Hey, everyone! It’s Rachel again, checking in for the last time. Today started off like most others – with chai, too many biscuits, and breakfast. We got to the office slightly later than we had hoped to, but still had plenty of time before our 10am meeting with Barola’s sarpanch that we had planned a few days ago. Rajeshbhai checked in with him and discovered that he was still traveling and therefore unable to meet until after the weekend. We decided that Sarah (the birthday girl!) and I would be attending the stoves-related presentation that was scheduled for 11am in Medapur and the rest of the travelers (Kabir, Nisha, and Natalia) would be heading to Barola at the same time to begin formal interviews with people we had met through focus groups and our preliminary visits to the community.
Before we could head out to the field, Salmaben came over to the table that acts as our home base and began moving things from its surface. We followed suit, and began pulling out our recording devices when we heard “cake ceremony”. A beautiful cake appeared, complete with a candle. We sang an interesting rendition of Happy Birthday as we watched Sarah blow out the candle and subsequently receive several handfuls of cake delivered directly to her mouth. A beautiful gift was also given to her before we quickly ate a quarter of the cake before a rushed departure in two separate vehicles, Gayatriben, Salmaben, Sarah, and myself in one van headed to Barola and Rajeshbhai, Kabir, Nisha, and Natalia in another on the way to Medapur.
We navigated the curvy roads to Medapur and found the home of an anganwadi employee. This was the same place that has held our two past interactions with Medapur – a discussion with a women’s self-help group in May 2016 and a formal indoor air pollution presentation to a large group over winter break. There was a group of about two dozen women by the time we got started. Salmaben gave a very thorough introduction of our team and its past work, with an emphasis on our low-smoke chulha. Then, Gayatriben presented the same slides that were used over winter break that explain the negative health effects of indoor air pollution caused by traditional stoves. A video followed talking about stoves and their fuel usage from an environmental perspective.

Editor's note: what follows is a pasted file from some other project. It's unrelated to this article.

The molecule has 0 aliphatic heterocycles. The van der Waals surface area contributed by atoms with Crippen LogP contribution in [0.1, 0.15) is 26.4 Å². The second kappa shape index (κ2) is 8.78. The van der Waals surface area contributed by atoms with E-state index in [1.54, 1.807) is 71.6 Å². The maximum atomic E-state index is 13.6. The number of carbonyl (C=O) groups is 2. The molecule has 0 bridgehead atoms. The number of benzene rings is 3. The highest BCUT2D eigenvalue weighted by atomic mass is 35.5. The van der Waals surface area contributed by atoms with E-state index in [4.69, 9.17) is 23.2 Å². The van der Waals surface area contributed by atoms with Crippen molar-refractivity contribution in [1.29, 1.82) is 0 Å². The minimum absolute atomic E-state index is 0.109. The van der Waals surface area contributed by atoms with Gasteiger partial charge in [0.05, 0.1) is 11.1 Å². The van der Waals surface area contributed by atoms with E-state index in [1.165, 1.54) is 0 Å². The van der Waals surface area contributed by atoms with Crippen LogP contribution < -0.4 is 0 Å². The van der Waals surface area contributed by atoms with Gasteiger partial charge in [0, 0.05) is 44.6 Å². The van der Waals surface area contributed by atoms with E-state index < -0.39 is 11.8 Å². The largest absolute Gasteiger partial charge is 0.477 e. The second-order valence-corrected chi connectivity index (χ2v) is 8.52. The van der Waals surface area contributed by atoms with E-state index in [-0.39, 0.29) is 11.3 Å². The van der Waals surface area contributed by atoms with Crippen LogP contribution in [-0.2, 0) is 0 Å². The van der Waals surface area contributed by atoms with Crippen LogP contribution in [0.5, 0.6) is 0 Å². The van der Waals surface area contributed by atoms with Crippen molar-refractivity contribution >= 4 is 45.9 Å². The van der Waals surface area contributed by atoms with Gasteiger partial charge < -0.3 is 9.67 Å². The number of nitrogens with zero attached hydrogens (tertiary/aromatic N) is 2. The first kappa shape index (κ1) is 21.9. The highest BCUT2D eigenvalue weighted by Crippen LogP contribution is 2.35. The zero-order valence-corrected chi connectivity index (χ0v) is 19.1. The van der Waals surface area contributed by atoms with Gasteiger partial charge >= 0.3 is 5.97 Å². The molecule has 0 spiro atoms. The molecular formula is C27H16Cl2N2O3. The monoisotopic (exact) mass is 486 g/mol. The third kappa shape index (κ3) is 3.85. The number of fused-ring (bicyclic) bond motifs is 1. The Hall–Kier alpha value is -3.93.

Throughout the meeting, the women were very willing to interact and were very clearly connecting with the content of the presentation. At the conclusion, the local community health worker began a list of women who were interested in receiving a low-smoke stove once people in Medapur have been trained to build it (which is scheduled to happen next week!). At least 12 names were on the list by the time we left. It’s exciting that there’s so much interest in our stove! I can’t believe that we’ve gone from assessing needs in Dolatpura to prototyping a stove to actually seeing that design spread to a second community.
While Sarah and I were in Medapur, there were some very productive interviews happening in Barola. Kabir, Nisha, and Natalia have become experts at interacting with individuals across/through the language barrier. They gathered a great deal of information about people, some we knew from our past visits while others were new faces.
We got together back at the office for a late lunch. As we were enjoying the wifi and AC, I was surprised with a goodbye gift from Salmaben. After some time, the same Barola field team headed back out to continue conducting interviews while Sarah and I worked on some documentation tasks. Natalia, Nisha, and Kabir came back around 4 and had a lot more to share about their afternoon. We wrapped up the rest of our office tasks before the team took a proper weekend break, Nisha taking a day to visit family in Ahmadabad, and me leaving tomorrow. I said a few goodbyes to our friends in the office and Vidhi and Parth on our way to the car.
Rajeshbhai joined us on our way back home, and before we got on the highway we detoured to Dolatpura so I could see some friends before I head out. Sumitraben, Kusum, Alpa, Vivek, and Prakashbhai were home, so we stopped by for a few minutes. I didn’t think it would be easy to express how grateful I was for everything that Sumitraben and her family have taught me, so I stuck with a simple “thank you for everything”. It was really sad to think that I might not see their wonderful, warm faces again. But, I’m determined to follow Sumitraben’s instructions to come back and visit sometime.
We got back in the car and completed our commute back to Baroda. My farewell to Rajeshbhai was another simple, sincere combination of “thanks” and “goodbye” as he got out of the car. Sabirbhai helped navigate us to a store where we stocked up on some necessary snacks before we arrived back at the guest house. We had dinner and began a debrief session that lasted way too long and included too much multi-tasking related to packing and too many of the aforementioned snacks as well as some leftover cake from the night before to continue Sarah’s (21st!) birthday celebration.
We stayed up way too late and didn’t finish all of our work, but it was a good last night in Baroda. I’m very confident that this won’t be the last time I make it to Gujarat, but it’s definitely hard to not know when I’ll be back. I can’t begin to express how thankful I am for all of the incredible opportunities that BLIP has given me over the years, but hopefully another “thank you so much for everything, see you later” will do.